A: She was the person who you might have replaced at First Unitarian Society. She was there for forty-plus years as music director. First Unitarian Society of Newton. Anyway, she was there for forty-plus years. And I was a member of that church with my family and my kids, they all grew up in that church. And she said to me – I think I went up to her and I said, “Roberta, how would I learn to conduct?” And she kind of laughed a minute, and she said, “You might want to join the choir first.” [laughs] I said, “Ok, maybe I’ll try that.” So I joined the choir. And then one day, again, this is just serendipitous, one day after church she said to me, “Let me put you through your chops.” And I said, “OK. Fine.” So she did, and she said, “You’re hired. You’ll be my children’s choir director.” And I had zero experience. Zero. So I thought, “OK, let me see!” Well, it was lovely, she was very supportive and very nice, and I ended up leaving there after three years with a choir of 25 kids. Out of nothing.
Q: Wow, nice.
A: So that was nice. That was nice. We had a good time. And I loved the kids. They were so cute. Just so cute. And we did some really nice things. One of the most wonderful things I can say that I’m really happy about was that at some point Revels was doing Noye’s Fludde, and they sent word around that they needed children from various choirs in the area. They were gathering, they wanted a hundred plus. And I said to some of my kids, some of my kids who I knew had real talent, “What do you think? Do you want to sing for Noye’s Fludde?” And I talked to their parents. And they were all “Yes, yes, yes, yes!” So I had a couple of third graders, a couple of fourth graders, a couple of fifth graders. And we sang for Noye’s Fludde. And it was – I mean, they were so full of themselves. It was so great. They were so happy. And it was wonderful. And I went to watch them, and George Emlen was directing the whole thing. And I went to watch them, and as it turned out, he kind of needed somebody to keep the kids in line, and maybe to practice with them. So I ended up conducting a hundred kids for Noye’s Fludde, which was fun. Really fun. I had a huge baton. I had to stand up – we did it at Cambridge Congo, you know, and there’s a kind of a half a wall in the back, and all the set was in the front, on the staging area. Behind the staging area there was this half wall. I had to stand up on that half wall, which was kind of like that [points to something 2 feet high], stand up there and conduct all the kids like this, because they were all kind of in the dark. I should have had a Michael Jackson glove. So that was a lot of fun, and that was probably the culmination of my career at First Unitarian. So then after First Unitarian –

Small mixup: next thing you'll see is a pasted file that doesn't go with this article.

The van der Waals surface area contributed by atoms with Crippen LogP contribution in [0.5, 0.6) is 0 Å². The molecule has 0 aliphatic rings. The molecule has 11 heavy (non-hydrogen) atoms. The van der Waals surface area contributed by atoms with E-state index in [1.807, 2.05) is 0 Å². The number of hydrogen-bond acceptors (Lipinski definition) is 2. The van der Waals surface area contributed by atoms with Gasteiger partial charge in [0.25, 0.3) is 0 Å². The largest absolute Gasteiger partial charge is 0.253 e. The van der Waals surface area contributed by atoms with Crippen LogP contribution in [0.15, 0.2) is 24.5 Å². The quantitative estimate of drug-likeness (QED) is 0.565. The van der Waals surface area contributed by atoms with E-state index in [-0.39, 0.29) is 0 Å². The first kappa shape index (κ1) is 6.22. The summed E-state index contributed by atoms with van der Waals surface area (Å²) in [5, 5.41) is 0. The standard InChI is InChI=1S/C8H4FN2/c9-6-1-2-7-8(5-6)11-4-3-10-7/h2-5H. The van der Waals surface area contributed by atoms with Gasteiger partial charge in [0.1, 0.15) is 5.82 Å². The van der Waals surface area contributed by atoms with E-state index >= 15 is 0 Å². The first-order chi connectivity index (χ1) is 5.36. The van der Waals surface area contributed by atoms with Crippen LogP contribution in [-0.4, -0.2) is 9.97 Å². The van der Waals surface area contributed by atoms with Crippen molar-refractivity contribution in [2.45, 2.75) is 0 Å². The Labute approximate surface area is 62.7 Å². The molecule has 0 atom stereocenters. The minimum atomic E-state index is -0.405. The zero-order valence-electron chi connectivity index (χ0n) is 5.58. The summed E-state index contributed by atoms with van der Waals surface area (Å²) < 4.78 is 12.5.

Q: And this was before or after NEC?
A: That was before NEC.
Q: That was before NEC.
A: Anyway, while I was at First Unitarian I started to go to NEC, and I quit doing all the stuff that I had been doing as a parent, which was being totally involved in my kids’s school, which was kind of sad, but then my husband took over, it was his turn, and it was his turn to do the homework and his turn to go to the meetings and all that kind of stuff. And I went to some, but I was flat out in school. In school.
Q: Still doing schoolwork, but…And then you graduated.
[to be continued!]